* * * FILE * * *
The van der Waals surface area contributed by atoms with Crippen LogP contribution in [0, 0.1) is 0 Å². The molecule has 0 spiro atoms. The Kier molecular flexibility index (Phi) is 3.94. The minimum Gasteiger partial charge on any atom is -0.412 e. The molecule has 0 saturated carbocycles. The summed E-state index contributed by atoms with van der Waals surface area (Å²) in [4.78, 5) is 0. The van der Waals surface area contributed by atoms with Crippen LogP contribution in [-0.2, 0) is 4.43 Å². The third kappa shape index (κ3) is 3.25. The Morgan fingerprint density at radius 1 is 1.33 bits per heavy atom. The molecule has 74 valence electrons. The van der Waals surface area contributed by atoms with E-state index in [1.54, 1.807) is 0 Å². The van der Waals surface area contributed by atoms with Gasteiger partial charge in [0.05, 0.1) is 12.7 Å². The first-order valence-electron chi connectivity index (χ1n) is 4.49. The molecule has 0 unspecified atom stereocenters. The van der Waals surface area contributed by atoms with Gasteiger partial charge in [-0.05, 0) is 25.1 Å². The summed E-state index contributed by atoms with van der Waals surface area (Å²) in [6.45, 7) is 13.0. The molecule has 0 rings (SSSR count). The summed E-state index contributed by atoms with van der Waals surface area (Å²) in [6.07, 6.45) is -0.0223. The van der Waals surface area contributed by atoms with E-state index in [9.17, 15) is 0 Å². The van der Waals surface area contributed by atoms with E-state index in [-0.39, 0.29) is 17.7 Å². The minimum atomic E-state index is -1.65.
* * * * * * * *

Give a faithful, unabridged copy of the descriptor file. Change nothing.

The van der Waals surface area contributed by atoms with Crippen LogP contribution in [0, 0.1) is 0 Å². The molecule has 0 spiro atoms. The Kier molecular flexibility index (Phi) is 3.94. The minimum Gasteiger partial charge on any atom is -0.412 e. The molecule has 0 saturated carbocycles. The summed E-state index contributed by atoms with van der Waals surface area (Å²) in [4.78, 5) is 0. The van der Waals surface area contributed by atoms with Crippen LogP contribution in [-0.2, 0) is 4.43 Å². The third kappa shape index (κ3) is 3.25. The Morgan fingerprint density at radius 1 is 1.33 bits per heavy atom. The molecule has 74 valence electrons. The van der Waals surface area contributed by atoms with E-state index in [1.54, 1.807) is 0 Å². The van der Waals surface area contributed by atoms with Gasteiger partial charge in [0.05, 0.1) is 12.7 Å². The first-order valence-electron chi connectivity index (χ1n) is 4.49. The molecule has 0 unspecified atom stereocenters. The van der Waals surface area contributed by atoms with Gasteiger partial charge in [-0.05, 0) is 25.1 Å². The summed E-state index contributed by atoms with van der Waals surface area (Å²) in [6.45, 7) is 13.0. The molecule has 0 rings (SSSR count). The summed E-state index contributed by atoms with van der Waals surface area (Å²) in [6.07, 6.45) is -0.0223. The van der Waals surface area contributed by atoms with E-state index in [9.17, 15) is 0 Å². The van der Waals surface area contributed by atoms with E-state index in [-0.39, 0.29) is 17.7 Å². The minimum atomic E-state index is -1.65.